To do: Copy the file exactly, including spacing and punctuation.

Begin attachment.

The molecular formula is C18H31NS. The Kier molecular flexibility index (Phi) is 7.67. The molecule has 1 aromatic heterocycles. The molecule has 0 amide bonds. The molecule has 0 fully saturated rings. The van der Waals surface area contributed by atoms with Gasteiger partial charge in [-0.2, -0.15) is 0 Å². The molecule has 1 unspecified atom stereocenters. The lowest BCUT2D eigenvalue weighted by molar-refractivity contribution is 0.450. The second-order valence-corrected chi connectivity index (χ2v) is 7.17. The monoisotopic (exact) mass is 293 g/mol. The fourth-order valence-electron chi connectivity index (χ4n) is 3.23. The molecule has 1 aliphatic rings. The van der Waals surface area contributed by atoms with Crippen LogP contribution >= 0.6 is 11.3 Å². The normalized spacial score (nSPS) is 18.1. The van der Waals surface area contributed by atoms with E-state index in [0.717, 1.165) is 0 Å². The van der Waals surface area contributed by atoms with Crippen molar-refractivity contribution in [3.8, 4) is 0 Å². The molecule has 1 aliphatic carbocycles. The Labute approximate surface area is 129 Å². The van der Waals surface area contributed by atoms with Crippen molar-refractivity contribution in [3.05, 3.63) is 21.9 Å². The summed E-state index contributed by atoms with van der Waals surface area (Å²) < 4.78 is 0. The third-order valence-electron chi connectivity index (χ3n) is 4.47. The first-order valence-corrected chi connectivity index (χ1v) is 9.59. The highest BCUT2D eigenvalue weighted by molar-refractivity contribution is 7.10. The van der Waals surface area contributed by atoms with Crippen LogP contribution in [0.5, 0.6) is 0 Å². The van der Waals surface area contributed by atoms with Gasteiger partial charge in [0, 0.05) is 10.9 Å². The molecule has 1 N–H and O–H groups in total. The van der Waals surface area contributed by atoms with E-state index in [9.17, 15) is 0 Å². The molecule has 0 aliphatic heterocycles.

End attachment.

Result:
The molecular formula is C18H31NS. The Kier molecular flexibility index (Phi) is 7.67. The molecule has 1 aromatic heterocycles. The molecule has 0 amide bonds. The molecule has 0 fully saturated rings. The van der Waals surface area contributed by atoms with Gasteiger partial charge in [-0.2, -0.15) is 0 Å². The molecule has 1 unspecified atom stereocenters. The lowest BCUT2D eigenvalue weighted by molar-refractivity contribution is 0.450. The second-order valence-corrected chi connectivity index (χ2v) is 7.17. The monoisotopic (exact) mass is 293 g/mol. The fourth-order valence-electron chi connectivity index (χ4n) is 3.23. The molecule has 1 aliphatic rings. The van der Waals surface area contributed by atoms with Crippen LogP contribution >= 0.6 is 11.3 Å². The normalized spacial score (nSPS) is 18.1. The van der Waals surface area contributed by atoms with E-state index in [0.717, 1.165) is 0 Å². The van der Waals surface area contributed by atoms with Crippen molar-refractivity contribution in [3.8, 4) is 0 Å². The molecule has 1 aliphatic carbocycles. The Labute approximate surface area is 129 Å². The van der Waals surface area contributed by atoms with Crippen molar-refractivity contribution in [3.05, 3.63) is 21.9 Å². The summed E-state index contributed by atoms with van der Waals surface area (Å²) < 4.78 is 0. The third-order valence-electron chi connectivity index (χ3n) is 4.47. The first-order valence-corrected chi connectivity index (χ1v) is 9.59. The highest BCUT2D eigenvalue weighted by molar-refractivity contribution is 7.10. The van der Waals surface area contributed by atoms with Crippen LogP contribution in [0.5, 0.6) is 0 Å². The van der Waals surface area contributed by atoms with Gasteiger partial charge in [0, 0.05) is 10.9 Å². The molecule has 1 N–H and O–H groups in total. The van der Waals surface area contributed by atoms with E-state index in [9.17, 15) is 0 Å². The molecule has 0 aliphatic heterocycles.